Friday, November 6, 2009

UMass Library Under Fire


No, not from "cleared" Gitmo detainees relocated to the People's Republic of Amherst, just from the usual suspects--right wing radio shock jocks who moonlight as Boston Herald columnists.

And yes these are the same folks who flamed Umass Amherst last spring when Nitwit left wingers interrupted and shut down conservative speaker Don Feder.

But when the shoe is on the other foot...

Yeah, the old First-Amendment-is-great-as-long-as-it-only-applies-to-me routine. You would think folks who make a living spewing vitriol would be passionate defenders of the right to say whatever the Hell you want. Of course this is the same journalist that told Amherst Selectman Gerry Weiss a few weeks back that "innocent until proven guilty" should only apply to Americans.

The speech/discussion by convicted domestic terrorist Ray Luc Levasseur scheduled for next week is now cancelled. But Herald columnist McPhee is dead wrong that the Governor "pulled the plug." UMass Amherst Libraries’ Department of Special Collections and University Archives director Rob Cox, with the greatest of regrets, pulled the plug. Because he feared a circus like atmosphere possibly endangering public safety.

Of course police officers should be upset with what this man once represented caused the murder of one of their own (not by Levasseur but somebody in his group so that still makes him complicit). But he paid his dues--twenty years of hard labor. And if you believe in our American system of justice he has a right to get on with his life. That includes using the constitutionally guaranteed protection of the First Amendment.

What better way to find out what motivates somebody to violence then to hear a first hand account; so that maybe in the future we can take measures to avoid it. Computer security companies love to hire hackers fresh out of the Federal pen and put them to work protecting systems they once pillaged.

The library was going to cover his travel expenses (so yes, some tax money was involved) but the small honorarium was going to be donated to the Rosenberg Fund for Children. And it's not like they were putting him up in a fancy Sheraton Hotel for a week and giving him champagne and call girls.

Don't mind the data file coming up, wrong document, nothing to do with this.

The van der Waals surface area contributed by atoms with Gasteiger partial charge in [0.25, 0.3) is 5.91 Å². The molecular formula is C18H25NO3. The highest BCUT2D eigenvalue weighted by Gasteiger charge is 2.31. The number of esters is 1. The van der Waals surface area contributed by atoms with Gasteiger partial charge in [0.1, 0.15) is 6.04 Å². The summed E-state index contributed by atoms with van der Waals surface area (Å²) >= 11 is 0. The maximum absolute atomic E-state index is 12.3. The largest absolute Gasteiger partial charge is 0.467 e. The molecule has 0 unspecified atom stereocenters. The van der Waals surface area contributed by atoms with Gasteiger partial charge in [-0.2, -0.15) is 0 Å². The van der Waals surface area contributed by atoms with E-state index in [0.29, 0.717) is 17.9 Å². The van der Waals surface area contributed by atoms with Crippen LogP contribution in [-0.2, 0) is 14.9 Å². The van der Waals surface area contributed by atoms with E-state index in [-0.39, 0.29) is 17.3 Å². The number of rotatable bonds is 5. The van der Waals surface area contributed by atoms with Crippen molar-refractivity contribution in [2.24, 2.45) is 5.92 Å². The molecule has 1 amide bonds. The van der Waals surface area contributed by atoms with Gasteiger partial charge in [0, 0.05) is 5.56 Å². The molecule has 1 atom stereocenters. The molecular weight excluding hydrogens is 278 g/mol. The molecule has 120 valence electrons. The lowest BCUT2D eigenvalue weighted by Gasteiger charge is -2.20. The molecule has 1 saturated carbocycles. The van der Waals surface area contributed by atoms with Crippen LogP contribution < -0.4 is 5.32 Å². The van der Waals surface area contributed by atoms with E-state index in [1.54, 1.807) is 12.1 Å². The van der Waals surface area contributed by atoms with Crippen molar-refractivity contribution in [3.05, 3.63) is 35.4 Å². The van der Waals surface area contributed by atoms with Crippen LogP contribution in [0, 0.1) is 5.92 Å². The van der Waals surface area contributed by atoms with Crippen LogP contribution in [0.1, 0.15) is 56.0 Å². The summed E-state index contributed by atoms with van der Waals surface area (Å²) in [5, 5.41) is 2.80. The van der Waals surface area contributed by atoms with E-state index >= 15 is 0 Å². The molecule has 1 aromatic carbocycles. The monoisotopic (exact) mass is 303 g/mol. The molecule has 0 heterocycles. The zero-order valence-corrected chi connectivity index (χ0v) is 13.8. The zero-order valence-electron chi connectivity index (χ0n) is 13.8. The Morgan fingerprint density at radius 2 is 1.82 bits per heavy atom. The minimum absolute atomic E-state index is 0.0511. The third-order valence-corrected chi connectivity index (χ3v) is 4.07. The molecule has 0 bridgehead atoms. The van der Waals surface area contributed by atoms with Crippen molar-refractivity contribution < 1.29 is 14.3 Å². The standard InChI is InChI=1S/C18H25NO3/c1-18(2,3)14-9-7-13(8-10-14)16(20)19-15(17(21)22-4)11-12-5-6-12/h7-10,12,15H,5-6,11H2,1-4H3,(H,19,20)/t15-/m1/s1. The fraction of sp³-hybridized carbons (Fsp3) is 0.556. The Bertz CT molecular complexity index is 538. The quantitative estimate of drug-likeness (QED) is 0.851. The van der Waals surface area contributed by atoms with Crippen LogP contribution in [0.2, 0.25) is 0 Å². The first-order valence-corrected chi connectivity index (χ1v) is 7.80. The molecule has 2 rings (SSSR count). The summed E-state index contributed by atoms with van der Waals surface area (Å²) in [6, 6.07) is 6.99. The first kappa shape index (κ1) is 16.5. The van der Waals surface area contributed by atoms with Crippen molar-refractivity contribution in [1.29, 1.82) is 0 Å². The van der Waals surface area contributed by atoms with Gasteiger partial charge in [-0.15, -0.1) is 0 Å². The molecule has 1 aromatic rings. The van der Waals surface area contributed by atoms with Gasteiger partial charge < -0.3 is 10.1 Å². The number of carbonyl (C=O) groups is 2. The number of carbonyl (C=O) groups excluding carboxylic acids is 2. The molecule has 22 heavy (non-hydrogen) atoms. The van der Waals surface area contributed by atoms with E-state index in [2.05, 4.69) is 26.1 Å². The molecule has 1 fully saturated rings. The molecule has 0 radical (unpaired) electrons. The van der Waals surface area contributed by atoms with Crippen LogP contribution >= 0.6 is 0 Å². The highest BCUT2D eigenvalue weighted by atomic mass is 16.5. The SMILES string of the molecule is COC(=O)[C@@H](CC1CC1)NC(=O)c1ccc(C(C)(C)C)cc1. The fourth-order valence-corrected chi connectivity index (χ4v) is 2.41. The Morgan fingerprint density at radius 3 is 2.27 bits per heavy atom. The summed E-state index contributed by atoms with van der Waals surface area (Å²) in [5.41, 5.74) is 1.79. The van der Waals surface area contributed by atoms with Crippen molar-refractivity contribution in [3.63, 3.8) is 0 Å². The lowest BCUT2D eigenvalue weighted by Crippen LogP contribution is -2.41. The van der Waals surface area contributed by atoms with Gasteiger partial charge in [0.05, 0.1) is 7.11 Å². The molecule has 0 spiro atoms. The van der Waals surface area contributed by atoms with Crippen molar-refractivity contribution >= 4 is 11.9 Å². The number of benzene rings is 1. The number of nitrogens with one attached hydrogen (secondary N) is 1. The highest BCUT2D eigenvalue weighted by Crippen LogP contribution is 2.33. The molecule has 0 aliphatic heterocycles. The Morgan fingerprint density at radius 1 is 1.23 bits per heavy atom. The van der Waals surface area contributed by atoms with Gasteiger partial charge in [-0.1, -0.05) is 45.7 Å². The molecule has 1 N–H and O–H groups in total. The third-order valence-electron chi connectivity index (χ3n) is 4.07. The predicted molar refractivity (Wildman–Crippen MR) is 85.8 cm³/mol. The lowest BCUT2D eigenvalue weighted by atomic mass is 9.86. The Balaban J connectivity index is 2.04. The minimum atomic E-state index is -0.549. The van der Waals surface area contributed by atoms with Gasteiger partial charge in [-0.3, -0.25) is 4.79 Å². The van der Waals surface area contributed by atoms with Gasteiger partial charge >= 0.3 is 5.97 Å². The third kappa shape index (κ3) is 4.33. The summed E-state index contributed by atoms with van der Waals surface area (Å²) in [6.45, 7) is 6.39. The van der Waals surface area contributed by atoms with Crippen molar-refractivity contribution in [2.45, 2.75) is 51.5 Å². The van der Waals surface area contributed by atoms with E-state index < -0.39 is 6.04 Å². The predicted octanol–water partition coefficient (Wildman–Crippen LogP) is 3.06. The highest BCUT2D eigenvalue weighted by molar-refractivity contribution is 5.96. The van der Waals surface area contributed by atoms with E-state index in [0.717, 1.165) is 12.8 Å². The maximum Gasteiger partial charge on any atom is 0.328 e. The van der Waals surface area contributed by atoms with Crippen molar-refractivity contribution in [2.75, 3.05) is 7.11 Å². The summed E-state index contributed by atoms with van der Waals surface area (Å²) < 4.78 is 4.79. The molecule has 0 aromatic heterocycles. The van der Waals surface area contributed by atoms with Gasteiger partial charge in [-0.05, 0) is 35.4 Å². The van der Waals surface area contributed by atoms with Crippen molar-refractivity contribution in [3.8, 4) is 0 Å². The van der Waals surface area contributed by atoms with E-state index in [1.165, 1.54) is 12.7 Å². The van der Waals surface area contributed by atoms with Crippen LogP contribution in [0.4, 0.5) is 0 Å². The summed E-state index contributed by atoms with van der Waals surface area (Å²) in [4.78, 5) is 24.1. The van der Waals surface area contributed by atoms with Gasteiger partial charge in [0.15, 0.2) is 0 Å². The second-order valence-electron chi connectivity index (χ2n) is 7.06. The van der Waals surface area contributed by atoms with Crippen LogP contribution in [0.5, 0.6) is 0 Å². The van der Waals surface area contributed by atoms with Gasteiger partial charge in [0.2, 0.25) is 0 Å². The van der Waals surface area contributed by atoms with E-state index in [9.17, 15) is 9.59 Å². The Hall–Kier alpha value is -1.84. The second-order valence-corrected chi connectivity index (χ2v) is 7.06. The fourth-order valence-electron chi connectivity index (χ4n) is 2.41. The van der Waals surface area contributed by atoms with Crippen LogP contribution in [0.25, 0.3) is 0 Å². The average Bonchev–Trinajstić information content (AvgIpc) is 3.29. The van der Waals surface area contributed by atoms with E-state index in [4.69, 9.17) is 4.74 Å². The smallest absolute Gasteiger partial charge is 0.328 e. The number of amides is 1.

The Springfield Republican reports:


The Boston Herald brags

FIRE gets fired up


First they came for the communists, and I did not speak out--
because I was not a communist;
Then they came for the socialists, and I did not speak out--
because I was not a socialist;
Then they came for the trade unionists, and I did not speak out--
because I was not a trade unionist;
Then they came for the Jews, and I did not speak out--
because I was not a Jew;
Then they came for me--
and there was no one left to speak out for me.

23 comments:

Anonymous said...

larry...nice picture of 'bach's public art:

CLICK


.

Anonymous said...

"What better way to find out what motivates somebody to violence then to hear a first hand account; so that maybe in the future we can take measures to avoid it."

How long would the family of those lost on 9/11 listen to Osama Bin Laden explain his side of the story?

I'll answer your question.

Preemptive action.

The guy who shot the people at Fort Hood said Muslims should "rise up" and attack Americans in retaliation for the US war in Iraq.

Who ignored that statement?

Maybe if he's "cleared" he could come live in Amherst.

LarryK4 said...

Even the major figures from Nazi Germany were given a fair trial at Nuremberg, where of course the vast majority were found guilty and "hung by the neck until dead."

Anonymous said...

The 1st Amendment protects speech, it does not guarantee an invitation to make it. UMass has discretion over who they invite.

Last time I checked, Don Feder didn't try blowing up courtrooms. But everyone's equal, right?

LarryK4 said...

Last I checked he was convicted of that and spent 18 years at hard labor to make amends.

Although if you listen to talk radio they make it out that he capped a NJ State Trooper. And they also insist the Governor pulled the plug on his appearance (which is also dead wrong.)

If you believe in the American system of justice then he has paid his dues and now has the rights of any American.

I for one wanted to hear what he had to say.

Anonymous said...

The right to free speech gets dismantled one brick at a time.

Rich Morse

LarryK4 said...

If individuals do not want to hear what he has to say then they can simply choose not to attend.

Rob told me he offered to set up a panel discussion before Levasseur's for the police union or family of the slain NJ Trooper so they could have their say...no takers.

LarryK4 said...

I stole this comment from my friends over at Masslive:

Just a couple of thoughts on canceling the talk by Ray Luc Levasseur...

People always wonder what motivates someone to do something that they themselves could not fathom. Just look at the news of the past 24 hours; Fort Hood and Orlando. More often then not it becomes speculation and theory in the absence of facts.

Ray Luc Levasseur was not a revolutionary who turned to violence, he was a kid who grew up in Maine, served his country in Vietnam, returned to the states, became politically active and THEN became a revolutionary who turned to violence.

He served his time for the crimes he was convicted of.

2009 is not 1979; I don't think his talk was designed as a recruitment drive or to spread propaganda.

His talk could have been insightful.